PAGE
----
UberBoat: During Miami Art Week in November 2015 in Miami, Florida, Uber provided a transport service that combined boat and car service. UberBOAT allows riders to travel between Miami Beach and the Art Districts by jetting across Biscayne Bay on luxury yachts. The service solved the traffic congestion problem during Miami Art Week and increased the number of local Uber users.
Uber Ice Cream: For the past two years, Uber has held this ice cream delivery event in over 400 cities. During the week-long Uber Ice Cream event, Uber users can get ice cream delivered to their specified location within minutes. The activity became a hot topic on social media platforms.
Uber Lion Dance: To celebrate Chinese New Year, for the past few years, Uber has been offering lion dance activity on-demand in Singapore. Users can request a lion dance show from one of the troupes.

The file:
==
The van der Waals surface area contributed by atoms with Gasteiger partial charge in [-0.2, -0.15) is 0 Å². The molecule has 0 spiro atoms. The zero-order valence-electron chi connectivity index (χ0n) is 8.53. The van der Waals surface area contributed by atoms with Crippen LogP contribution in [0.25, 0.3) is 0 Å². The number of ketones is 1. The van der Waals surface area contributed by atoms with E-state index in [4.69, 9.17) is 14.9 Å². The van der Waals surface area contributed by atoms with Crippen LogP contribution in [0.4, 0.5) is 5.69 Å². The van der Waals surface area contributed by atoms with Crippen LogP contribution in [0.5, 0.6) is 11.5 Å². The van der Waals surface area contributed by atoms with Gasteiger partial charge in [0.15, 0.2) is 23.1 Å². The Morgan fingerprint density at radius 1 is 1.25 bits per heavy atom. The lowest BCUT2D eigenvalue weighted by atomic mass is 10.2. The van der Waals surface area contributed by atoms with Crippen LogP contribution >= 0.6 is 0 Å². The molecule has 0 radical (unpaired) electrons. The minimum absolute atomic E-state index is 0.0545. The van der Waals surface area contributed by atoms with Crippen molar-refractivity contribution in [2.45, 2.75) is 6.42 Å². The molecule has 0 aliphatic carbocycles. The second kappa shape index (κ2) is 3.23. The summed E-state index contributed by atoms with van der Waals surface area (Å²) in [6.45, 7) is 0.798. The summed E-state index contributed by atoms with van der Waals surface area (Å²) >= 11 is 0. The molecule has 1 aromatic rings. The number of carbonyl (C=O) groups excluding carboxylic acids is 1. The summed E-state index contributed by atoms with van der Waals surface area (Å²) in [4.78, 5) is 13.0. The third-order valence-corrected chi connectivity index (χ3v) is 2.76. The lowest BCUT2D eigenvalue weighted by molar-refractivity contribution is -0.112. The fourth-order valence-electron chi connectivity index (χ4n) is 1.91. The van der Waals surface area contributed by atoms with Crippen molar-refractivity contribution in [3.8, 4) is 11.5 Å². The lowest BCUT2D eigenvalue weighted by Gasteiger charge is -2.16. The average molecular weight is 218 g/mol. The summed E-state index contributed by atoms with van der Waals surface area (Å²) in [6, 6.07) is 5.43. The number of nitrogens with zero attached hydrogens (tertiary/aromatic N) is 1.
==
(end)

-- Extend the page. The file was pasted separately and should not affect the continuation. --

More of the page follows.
The conference was attended by multinational and domestic retailers, brands, e-commerce platforms and service providers. Speakers included KPMG, Nielsen, AliResearch, North Face, Starbucks, Nestlé, JD Worldwide, Lenovo, Gap, Uber and Tencent. The theme of the conference was “using big data and internet technology to explore the future of New Retail.”
Alibaba’s strategy ties in with the structural trend of China’s consumption upgrade. Chinese consumers and their consumption demand has become an engine to drive the country’s economic growth.
Alibaba’s gross merchandise volume (GMV) reached ¥3 trillion ($463 billion) in fiscal year 2016. Alibaba expects GMV to double to ¥6 trillion in 2020 and further increase to ¥10 trillion in 2024
Alibaba Founder and Chairman Jack Ma predicted a radical change in the global retail industry in the future. In his opening keynote at the 7th Alibaba Computing Conference in October 2016 and in a letter to Alibaba’s shareholders, he said, “Pure e-commerce will be reduced to a traditional business and replaced by the concept of New Retail―the integration of online, offline, logistics and data across a single value chain.”
The “five new trends” framework was proposed by Jack Ma as a prediction of the landscape of the future business world. The five emerging trends that he highlighted were:
1. New Retail